Sunday, September 23, 2012

For Those of Us (Writers) Left Behind... Indiana, I mean.

For whatever reason, I'm sure many of you reading this are like me and could not make it to the ACFW National conference this year. Finances, your "day" job, or family matters might have prevented you from attending or changed your plans to attend. But, fear not! Next year the conference is back in Indy!

So, what can you do for next year to increase your chances of attending:
  1. Start planning now.
  2. Pray that God will open the opportunity or adjust your circumstances so that you will be able to attend.
  3. Start saving now. Pinch every penny so that you can take advantage of all the opportunities.
  4. Start networking to find a buddy to stay with during the conference.
  5. Make a commitment to yourself to have your manuscript ready.
  6. Read our Hoosier Ink newsletters, the ACFW Journals (the national magazine), the local and national Yahoo groups, and visit to read about the experiences of others.
  7. Network with those that did attend so that you can be more informed about what decisions you need to make regarding courses, editors, etc.
  8. If possible, purchase the 2012 conference recordings. If you were not there in person, you can still "attend" this way.
I was one who was all set to attend this year, but work prevented me from attending; therefore, I decided to focus my efforts on making next year a reality. The ACFW National conference can be one of the most important experiences in your writing life. Having only attended one so far, it made a huge difference in my writing life.

See you next year!

Darren Kehrer


  1. YEP, I'm one of the "left behind"! And while I'm enjoying the FB photos of some of the more fortunate ones attending, I do wish they'd post a few "what I learned today" comments also. Great blog, Darren! The year will speed by quickly. . . :-)

  2. I am hoping to get some experiences to put in the newsetter....Earth calling Rick, Earth calling Rick. Come in Rick :)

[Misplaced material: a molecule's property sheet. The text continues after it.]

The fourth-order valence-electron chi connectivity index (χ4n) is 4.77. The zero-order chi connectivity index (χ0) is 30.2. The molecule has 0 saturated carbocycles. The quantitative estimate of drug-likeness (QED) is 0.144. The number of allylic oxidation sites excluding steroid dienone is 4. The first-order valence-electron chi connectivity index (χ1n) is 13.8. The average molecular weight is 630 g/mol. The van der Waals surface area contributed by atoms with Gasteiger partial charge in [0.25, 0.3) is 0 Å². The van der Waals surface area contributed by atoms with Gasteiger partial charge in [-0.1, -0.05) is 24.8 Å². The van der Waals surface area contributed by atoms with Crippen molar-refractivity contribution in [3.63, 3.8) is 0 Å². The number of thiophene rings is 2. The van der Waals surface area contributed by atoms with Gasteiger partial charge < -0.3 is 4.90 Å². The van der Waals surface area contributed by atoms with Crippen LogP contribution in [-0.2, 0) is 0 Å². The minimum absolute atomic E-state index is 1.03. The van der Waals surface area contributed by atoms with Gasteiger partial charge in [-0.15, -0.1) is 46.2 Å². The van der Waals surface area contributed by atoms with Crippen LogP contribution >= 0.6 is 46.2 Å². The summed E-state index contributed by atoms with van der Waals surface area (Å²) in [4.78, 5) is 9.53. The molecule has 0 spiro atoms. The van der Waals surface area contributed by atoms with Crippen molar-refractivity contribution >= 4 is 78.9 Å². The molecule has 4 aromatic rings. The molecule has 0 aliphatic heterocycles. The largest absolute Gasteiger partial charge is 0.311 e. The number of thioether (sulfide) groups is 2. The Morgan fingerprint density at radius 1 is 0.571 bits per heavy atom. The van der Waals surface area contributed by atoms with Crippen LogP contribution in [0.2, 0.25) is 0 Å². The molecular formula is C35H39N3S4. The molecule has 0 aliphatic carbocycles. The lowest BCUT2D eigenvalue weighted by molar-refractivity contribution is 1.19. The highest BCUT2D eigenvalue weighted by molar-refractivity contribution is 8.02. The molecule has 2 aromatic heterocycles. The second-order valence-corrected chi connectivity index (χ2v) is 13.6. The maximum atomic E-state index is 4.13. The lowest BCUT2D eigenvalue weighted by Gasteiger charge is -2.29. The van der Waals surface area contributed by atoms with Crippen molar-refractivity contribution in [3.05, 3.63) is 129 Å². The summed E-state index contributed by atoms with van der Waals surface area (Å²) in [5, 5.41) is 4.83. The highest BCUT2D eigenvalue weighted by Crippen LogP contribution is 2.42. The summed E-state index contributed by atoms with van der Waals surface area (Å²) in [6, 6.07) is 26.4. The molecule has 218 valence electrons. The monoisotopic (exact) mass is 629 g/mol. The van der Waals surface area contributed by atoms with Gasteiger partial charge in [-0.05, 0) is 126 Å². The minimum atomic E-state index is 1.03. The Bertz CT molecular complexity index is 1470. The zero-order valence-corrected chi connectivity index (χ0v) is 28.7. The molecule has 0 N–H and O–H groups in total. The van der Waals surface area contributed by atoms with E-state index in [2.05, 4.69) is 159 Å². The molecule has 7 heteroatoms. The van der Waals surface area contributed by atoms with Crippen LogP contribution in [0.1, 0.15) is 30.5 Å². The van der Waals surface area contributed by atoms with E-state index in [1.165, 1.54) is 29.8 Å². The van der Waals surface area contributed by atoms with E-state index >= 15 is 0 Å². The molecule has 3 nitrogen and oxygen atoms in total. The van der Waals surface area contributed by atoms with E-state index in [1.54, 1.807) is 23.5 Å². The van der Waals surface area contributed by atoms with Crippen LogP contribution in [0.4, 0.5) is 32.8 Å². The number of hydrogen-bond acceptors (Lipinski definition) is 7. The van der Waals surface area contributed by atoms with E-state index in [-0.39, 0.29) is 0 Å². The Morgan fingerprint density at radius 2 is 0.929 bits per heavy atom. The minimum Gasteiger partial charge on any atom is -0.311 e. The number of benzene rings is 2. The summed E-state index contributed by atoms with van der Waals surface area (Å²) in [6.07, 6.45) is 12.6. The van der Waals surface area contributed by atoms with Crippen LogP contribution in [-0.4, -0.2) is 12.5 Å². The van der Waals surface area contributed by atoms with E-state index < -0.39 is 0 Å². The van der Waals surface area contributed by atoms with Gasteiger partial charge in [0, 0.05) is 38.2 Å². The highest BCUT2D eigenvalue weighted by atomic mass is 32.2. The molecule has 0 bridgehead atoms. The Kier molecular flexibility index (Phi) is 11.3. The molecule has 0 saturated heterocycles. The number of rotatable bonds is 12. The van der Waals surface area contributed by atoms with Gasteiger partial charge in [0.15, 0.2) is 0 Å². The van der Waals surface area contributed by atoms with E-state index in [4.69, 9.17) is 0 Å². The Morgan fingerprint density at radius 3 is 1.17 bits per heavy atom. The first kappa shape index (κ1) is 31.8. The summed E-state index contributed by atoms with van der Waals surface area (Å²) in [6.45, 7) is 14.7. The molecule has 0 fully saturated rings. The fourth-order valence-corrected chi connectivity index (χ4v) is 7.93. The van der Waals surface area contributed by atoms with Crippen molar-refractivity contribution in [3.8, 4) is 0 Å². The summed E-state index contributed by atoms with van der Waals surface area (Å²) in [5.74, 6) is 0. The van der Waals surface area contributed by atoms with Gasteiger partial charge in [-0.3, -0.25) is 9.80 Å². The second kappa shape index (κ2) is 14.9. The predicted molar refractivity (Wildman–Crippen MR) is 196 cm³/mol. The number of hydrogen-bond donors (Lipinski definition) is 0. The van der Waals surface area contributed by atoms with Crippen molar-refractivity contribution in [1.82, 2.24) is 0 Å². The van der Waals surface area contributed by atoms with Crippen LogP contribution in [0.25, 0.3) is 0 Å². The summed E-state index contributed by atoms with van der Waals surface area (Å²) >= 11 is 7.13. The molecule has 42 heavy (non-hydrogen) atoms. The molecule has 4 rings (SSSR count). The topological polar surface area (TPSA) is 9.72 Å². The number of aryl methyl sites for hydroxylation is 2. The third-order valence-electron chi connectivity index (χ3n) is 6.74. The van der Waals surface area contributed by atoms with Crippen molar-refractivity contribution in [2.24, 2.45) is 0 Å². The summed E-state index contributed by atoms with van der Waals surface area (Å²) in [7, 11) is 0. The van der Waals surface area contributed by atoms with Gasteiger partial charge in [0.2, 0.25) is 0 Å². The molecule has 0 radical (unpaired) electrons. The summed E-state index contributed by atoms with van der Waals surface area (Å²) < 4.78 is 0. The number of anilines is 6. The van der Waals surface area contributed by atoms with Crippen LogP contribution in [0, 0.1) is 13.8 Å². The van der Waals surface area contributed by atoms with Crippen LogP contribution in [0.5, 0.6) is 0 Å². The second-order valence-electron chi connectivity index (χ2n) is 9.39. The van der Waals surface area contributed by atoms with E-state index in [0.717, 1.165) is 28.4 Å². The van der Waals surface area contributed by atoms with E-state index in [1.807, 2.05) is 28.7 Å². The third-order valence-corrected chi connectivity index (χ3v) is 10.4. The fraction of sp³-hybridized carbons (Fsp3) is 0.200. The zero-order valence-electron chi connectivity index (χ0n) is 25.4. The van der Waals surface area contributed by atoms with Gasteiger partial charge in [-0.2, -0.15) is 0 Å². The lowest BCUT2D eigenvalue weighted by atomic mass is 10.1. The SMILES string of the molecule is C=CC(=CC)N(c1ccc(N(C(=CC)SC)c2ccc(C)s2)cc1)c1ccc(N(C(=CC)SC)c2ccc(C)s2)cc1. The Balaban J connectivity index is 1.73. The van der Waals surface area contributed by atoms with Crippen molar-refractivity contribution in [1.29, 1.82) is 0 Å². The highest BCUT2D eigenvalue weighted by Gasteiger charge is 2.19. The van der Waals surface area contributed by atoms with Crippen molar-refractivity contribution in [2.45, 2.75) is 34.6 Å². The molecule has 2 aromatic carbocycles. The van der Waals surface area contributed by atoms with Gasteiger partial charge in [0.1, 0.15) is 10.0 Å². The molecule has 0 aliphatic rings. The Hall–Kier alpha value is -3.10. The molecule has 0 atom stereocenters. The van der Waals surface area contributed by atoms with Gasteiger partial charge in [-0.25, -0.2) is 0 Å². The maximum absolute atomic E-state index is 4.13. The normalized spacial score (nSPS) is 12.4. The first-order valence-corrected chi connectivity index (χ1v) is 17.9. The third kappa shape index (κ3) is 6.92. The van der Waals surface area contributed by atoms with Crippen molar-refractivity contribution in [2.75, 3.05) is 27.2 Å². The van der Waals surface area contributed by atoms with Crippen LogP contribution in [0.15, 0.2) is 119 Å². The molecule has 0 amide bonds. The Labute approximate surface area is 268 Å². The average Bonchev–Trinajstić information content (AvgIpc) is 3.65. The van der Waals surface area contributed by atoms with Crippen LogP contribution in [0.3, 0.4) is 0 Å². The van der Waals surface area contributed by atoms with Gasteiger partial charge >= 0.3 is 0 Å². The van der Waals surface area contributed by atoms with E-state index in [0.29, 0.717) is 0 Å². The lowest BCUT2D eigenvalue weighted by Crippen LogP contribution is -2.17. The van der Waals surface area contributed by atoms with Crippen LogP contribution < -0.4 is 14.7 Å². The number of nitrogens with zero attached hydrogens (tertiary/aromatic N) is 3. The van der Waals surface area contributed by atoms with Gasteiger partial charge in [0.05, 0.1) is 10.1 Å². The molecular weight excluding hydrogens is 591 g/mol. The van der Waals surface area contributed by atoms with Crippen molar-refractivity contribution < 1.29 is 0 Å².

3. Darren, you make good points. I'll say more later, but for now let me underscore preparing for next year by repeating good advice that Chip MacGregor recently suggested: Set a personal goal of adding 1,000 words per day to your manuscript. Depending on your font, this is only about 4-5 double-spaced pages per day. Not 10 pages. Not 20 pages, just 1000 words. The gauntlet has been thrown down. I'm picking it up.

    Sure, many days you won't be in the mood (aka, "inspired"), and your 1,000 words may sound like trash even to you. But trash can be revised and polished later. A blank file can't be.

  4. First, let me respond to Rick's challenge. WOW! I had set a goal of doing half that. Should I step it up?

    Next, to Darren's column, and especially the idea of finding a buddy to stay with. One thing about next year's conference: my buddy can be my wife, and I can leave the porch light on at my house to give the impression I'm staying at Motel 6!


  5. I think the point is to set a goal and stay with it. If 500 is consistently doable, but 1000 is high enough to cause you to miss more than do, than 500 is better, then bump it up a bit at a time.

    Good points, Darren. I'm working toward the goal.

  6. Mary,

    Thanks for your encouragement, and yes, 500 is more doable for me than 1,000. Thanks.